Much buzzed about in the blogs and on the web lately is the focus and interest in what’s increasingly being called “Black Twitter.”
Trendy hipster blogs are taking notice of the unique style, culture and use of Twitter by Black Americans, and supposedly this is becoming a “thing.” What gives?
Some of this “secret power of Black Twitter,” as Buzzfeed notes , is a direct result of community anger over the not-guilty verdict in the George Zimmerman-Trayvon Martin trial.
But it’s also giving attention to our community through a new unfettered public voice that is equal to anyone else using the micro-blogging forum.
Plus, we just like to tweet! It’s what we do at night, it’s our style… Our internet providers set us up, and we get going. Here are a few examples of how the internet buzz sites are showing Black Twitter in all its glory:
Snarky NY blog Gawker writes about “ Why So Many Black People Are on Twitter .”
In the article, a Northwestern University study found that Black college freshmen were more apt to use Twitter than their White counterparts.
One reason was given that young African-Americans were more interested in celebrity news and gossip, and that’s what they were finding and retweeting.
But maybe it’s just more of us using Twitter to promote and popularize the service. I mean, do we all have to eat sushi and live in San Francisco to tweet? No way!
Techcrunch found that a social media minority gap no longer exists .
Maybe it never did! We rank higher than White people in our use of Twitter as adults. The Pew Internet Research numbers showed that the percentage of African-Americans (26%) was nearly twice that as White adults (14%).
The study also hints that a reverse elitism is now filtering through social media, where educated Whites are almost looking down on the use of social networks and Facebook time wasting.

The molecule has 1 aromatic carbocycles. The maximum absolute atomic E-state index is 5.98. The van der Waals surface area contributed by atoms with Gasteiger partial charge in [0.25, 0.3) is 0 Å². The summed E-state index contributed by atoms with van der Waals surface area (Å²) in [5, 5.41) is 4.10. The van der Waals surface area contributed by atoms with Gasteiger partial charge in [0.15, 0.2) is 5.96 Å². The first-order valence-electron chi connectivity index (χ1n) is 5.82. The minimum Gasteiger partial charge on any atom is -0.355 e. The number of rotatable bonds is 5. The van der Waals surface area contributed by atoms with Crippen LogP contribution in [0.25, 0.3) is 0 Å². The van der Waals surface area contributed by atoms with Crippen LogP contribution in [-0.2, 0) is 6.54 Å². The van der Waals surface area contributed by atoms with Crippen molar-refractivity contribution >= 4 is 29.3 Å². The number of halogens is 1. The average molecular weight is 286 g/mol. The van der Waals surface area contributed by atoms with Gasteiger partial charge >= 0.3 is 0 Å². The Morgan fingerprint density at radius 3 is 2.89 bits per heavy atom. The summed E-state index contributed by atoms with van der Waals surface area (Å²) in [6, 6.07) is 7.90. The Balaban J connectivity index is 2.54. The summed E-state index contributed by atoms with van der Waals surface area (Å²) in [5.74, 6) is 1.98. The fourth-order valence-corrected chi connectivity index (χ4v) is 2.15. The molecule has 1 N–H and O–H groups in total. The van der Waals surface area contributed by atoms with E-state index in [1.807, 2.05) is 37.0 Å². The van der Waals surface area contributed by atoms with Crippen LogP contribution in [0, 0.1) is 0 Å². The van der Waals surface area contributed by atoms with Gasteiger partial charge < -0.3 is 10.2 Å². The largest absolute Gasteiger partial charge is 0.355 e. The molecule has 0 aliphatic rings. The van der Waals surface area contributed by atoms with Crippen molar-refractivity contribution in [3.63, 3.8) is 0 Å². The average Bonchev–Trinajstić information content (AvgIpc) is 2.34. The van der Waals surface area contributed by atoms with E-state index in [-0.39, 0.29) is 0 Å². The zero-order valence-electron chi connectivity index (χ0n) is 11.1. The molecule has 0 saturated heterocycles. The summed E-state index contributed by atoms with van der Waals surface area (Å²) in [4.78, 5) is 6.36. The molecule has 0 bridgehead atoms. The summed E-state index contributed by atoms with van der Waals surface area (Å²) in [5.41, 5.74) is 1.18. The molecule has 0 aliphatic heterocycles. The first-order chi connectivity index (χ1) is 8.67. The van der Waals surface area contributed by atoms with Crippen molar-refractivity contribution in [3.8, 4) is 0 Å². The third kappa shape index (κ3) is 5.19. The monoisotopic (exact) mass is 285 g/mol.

And that’s where Black Americans may be picking up the user slack. In a good way, of course.
One reason for these higher numbers is given by a former editor of The Onion , Baratunde Thurston who noted that a long-standing oral dissing tradition has existed in Black communities for years.
Some call it one-upsmanship. Others call it trash talk. Whatever its preferred use, Thurston suggests Blacks might see Twitter as the modern day equivalent of that tradition — using short, terse (140 characters) shout outs and cutups to level the playing field.
He may have a point. In 2010, Thurston gave a presentation called “How to be Black (Online)” at SXSW festival held in Austin, Texas. He noted that mobile use by Blacks (per Pew statistics) are higher than Whites and Hispanics.
In this scenario, as mobile grows in usage and popularity, so too will the use of twitter by Blacks. And that could have a stronger effort in letting our people have more of a voice in news and events, affecting all of us in faster, more immediate ways.
Alicia Nassardeen’s brown Twitter birds were feature in an article by Slate.com in 2010.